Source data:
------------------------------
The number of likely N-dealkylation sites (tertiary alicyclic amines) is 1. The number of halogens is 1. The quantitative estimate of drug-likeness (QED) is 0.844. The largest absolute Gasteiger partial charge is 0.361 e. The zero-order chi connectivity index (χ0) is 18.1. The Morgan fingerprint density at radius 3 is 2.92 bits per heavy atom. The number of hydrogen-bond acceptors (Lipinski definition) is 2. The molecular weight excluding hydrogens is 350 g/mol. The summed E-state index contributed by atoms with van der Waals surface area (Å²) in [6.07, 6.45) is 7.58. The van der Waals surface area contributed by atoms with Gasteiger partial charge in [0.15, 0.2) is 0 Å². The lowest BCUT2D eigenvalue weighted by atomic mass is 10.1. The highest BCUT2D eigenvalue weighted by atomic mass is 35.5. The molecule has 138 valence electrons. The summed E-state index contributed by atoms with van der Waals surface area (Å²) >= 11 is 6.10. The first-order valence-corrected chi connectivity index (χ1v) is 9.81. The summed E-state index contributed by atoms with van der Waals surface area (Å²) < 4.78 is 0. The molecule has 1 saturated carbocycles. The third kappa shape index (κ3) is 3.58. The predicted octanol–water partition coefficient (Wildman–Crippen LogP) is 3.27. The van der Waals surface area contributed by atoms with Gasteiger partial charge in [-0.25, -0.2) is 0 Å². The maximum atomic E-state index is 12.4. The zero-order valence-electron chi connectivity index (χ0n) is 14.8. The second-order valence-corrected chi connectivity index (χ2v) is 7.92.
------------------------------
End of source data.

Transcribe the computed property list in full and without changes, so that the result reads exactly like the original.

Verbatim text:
The number of likely N-dealkylation sites (tertiary alicyclic amines) is 1. The number of halogens is 1. The quantitative estimate of drug-likeness (QED) is 0.844. The largest absolute Gasteiger partial charge is 0.361 e. The zero-order chi connectivity index (χ0) is 18.1. The Morgan fingerprint density at radius 3 is 2.92 bits per heavy atom. The number of hydrogen-bond acceptors (Lipinski definition) is 2. The molecular weight excluding hydrogens is 350 g/mol. The summed E-state index contributed by atoms with van der Waals surface area (Å²) in [6.07, 6.45) is 7.58. The van der Waals surface area contributed by atoms with Gasteiger partial charge in [0.15, 0.2) is 0 Å². The lowest BCUT2D eigenvalue weighted by atomic mass is 10.1. The highest BCUT2D eigenvalue weighted by atomic mass is 35.5. The molecule has 138 valence electrons. The summed E-state index contributed by atoms with van der Waals surface area (Å²) >= 11 is 6.10. The first-order valence-corrected chi connectivity index (χ1v) is 9.81. The summed E-state index contributed by atoms with van der Waals surface area (Å²) < 4.78 is 0. The molecule has 1 saturated carbocycles. The third kappa shape index (κ3) is 3.58. The predicted octanol–water partition coefficient (Wildman–Crippen LogP) is 3.27. The van der Waals surface area contributed by atoms with Gasteiger partial charge in [-0.25, -0.2) is 0 Å². The maximum atomic E-state index is 12.4. The zero-order valence-electron chi connectivity index (χ0n) is 14.8. The second-order valence-corrected chi connectivity index (χ2v) is 7.92.